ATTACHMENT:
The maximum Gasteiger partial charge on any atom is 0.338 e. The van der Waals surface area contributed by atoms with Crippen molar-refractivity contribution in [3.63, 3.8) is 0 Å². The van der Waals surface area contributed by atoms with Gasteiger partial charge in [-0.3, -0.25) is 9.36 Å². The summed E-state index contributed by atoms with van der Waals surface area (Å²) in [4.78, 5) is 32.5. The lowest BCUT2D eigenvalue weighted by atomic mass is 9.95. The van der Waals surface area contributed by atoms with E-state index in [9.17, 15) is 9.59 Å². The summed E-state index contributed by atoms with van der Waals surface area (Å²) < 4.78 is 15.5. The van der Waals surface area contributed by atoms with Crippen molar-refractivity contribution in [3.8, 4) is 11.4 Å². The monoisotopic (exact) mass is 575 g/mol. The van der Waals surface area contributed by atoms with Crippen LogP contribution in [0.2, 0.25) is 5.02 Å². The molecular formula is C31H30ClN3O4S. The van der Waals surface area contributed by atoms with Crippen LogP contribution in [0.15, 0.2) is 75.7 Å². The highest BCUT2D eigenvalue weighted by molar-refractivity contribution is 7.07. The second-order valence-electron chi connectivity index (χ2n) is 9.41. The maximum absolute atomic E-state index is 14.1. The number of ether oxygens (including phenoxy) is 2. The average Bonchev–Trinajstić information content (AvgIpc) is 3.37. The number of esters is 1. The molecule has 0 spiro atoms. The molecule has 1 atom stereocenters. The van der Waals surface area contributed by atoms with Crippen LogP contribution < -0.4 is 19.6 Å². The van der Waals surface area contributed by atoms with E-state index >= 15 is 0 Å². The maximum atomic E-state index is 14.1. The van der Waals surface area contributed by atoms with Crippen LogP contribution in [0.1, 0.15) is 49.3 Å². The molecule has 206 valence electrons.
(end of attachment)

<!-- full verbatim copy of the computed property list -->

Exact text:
The maximum Gasteiger partial charge on any atom is 0.338 e. The van der Waals surface area contributed by atoms with Crippen molar-refractivity contribution in [3.63, 3.8) is 0 Å². The van der Waals surface area contributed by atoms with Gasteiger partial charge in [-0.3, -0.25) is 9.36 Å². The summed E-state index contributed by atoms with van der Waals surface area (Å²) in [4.78, 5) is 32.5. The lowest BCUT2D eigenvalue weighted by atomic mass is 9.95. The van der Waals surface area contributed by atoms with E-state index in [9.17, 15) is 9.59 Å². The summed E-state index contributed by atoms with van der Waals surface area (Å²) < 4.78 is 15.5. The van der Waals surface area contributed by atoms with Crippen molar-refractivity contribution in [3.8, 4) is 11.4 Å². The monoisotopic (exact) mass is 575 g/mol. The van der Waals surface area contributed by atoms with Crippen LogP contribution in [0.2, 0.25) is 5.02 Å². The molecular formula is C31H30ClN3O4S. The van der Waals surface area contributed by atoms with Crippen LogP contribution in [0.15, 0.2) is 75.7 Å². The highest BCUT2D eigenvalue weighted by molar-refractivity contribution is 7.07. The second-order valence-electron chi connectivity index (χ2n) is 9.41. The maximum absolute atomic E-state index is 14.1. The number of ether oxygens (including phenoxy) is 2. The average Bonchev–Trinajstić information content (AvgIpc) is 3.37. The number of esters is 1. The molecule has 0 spiro atoms. The molecule has 1 atom stereocenters. The van der Waals surface area contributed by atoms with Crippen LogP contribution < -0.4 is 19.6 Å². The van der Waals surface area contributed by atoms with E-state index >= 15 is 0 Å². The maximum atomic E-state index is 14.1. The van der Waals surface area contributed by atoms with Crippen LogP contribution in [0.1, 0.15) is 49.3 Å². The molecule has 206 valence electrons.